Money For Everything

It now appears that the final US stimulus bill will include very large amounts of spending on scientific research. See here for a copy of the conference agreement. It has $3 billion for the NSF, $1.6 billion for the DOE office of science, and $1 billion for NASA. These amounts are to be spent on top of the regular budgets (about $6 billion for NSF, about $1.6 billion for DOE office of science, as well as $400 million for ARPA-E, and $17 billion for NASA). Basically, the government agencies responsible for funding math and physics research are receiving a one-time influx of money, of order half their annual budget, to be spent as quickly as possible. It will be very interesting to see what they do with it…

Update: More here.

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17 Responses to Money For Everything

  1. First it was billions, then it was zero, now it is billions again. The bill has still not actually passed. Dare we be excited yet?

  2. Peter Woit says:


    It wasn’t ever zero, although the Senate version had much less in it for science than the House version. Whatever comes out of the House-Senate conference will be the final bill, and should pass. The document linked to and information released by Pelosi’s office claims these are the numbers in the conference version, but the bill has not been completely finalized. So it remains possible that things will change, but it looks most likely now that this is what is going to pass.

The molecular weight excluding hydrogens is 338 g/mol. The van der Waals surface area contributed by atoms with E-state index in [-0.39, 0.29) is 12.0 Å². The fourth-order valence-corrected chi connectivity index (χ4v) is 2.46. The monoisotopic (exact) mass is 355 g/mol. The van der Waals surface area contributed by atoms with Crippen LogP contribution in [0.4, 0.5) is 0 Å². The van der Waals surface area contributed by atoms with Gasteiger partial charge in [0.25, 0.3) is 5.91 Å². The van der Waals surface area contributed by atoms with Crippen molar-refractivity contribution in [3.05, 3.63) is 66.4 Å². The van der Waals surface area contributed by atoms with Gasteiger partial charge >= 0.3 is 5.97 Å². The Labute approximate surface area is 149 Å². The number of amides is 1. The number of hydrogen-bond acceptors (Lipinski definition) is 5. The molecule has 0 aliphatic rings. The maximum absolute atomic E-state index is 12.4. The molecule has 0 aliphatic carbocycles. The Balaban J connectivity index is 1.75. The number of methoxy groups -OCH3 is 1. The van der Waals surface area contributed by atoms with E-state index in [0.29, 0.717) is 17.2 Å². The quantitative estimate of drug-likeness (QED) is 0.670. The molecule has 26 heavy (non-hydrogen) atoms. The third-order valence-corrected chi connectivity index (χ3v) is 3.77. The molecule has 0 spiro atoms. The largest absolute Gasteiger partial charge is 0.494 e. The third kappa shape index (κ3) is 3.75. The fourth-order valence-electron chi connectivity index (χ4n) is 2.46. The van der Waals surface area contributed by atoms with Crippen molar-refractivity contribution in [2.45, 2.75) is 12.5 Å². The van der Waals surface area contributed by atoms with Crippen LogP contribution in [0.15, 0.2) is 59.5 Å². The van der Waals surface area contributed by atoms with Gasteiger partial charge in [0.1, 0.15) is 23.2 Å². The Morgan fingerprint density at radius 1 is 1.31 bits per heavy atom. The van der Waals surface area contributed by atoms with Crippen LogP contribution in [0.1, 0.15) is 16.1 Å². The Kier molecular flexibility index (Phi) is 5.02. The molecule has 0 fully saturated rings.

3. Yatima says:

    Yeah well, the first thing to do is transform the cash into something other than USD in order to have a safe stash when inflation decides to go hyper. Otherwise, excellent news.

  4. Alp says:

    Maybe someone should distribute this money to researchers as “bonus” before most of them leave to become quants.

  5. drunk says:

    Just because they put a budget together does not automatically mean there is money. US federal gov is already in technical bankruptcy, deep in deficit and debt. Even the interests must be borrowed. Every cent of this budget must be borrowed, or printed out of thin air. Or taxed. Are they going to tax people another $1T? Are there any more foreigners stupid enough to loan the US gov one more dollar after being screwed big time by Wall Street and see their own economies crashed by the spread of the US the financial crisis globally? So the Federal Reserve is going to print another $1T, after printing $2T last year, thus inflate the economy and reduce the worth of all USD by the same amount. This budget is a lot of smoke folks.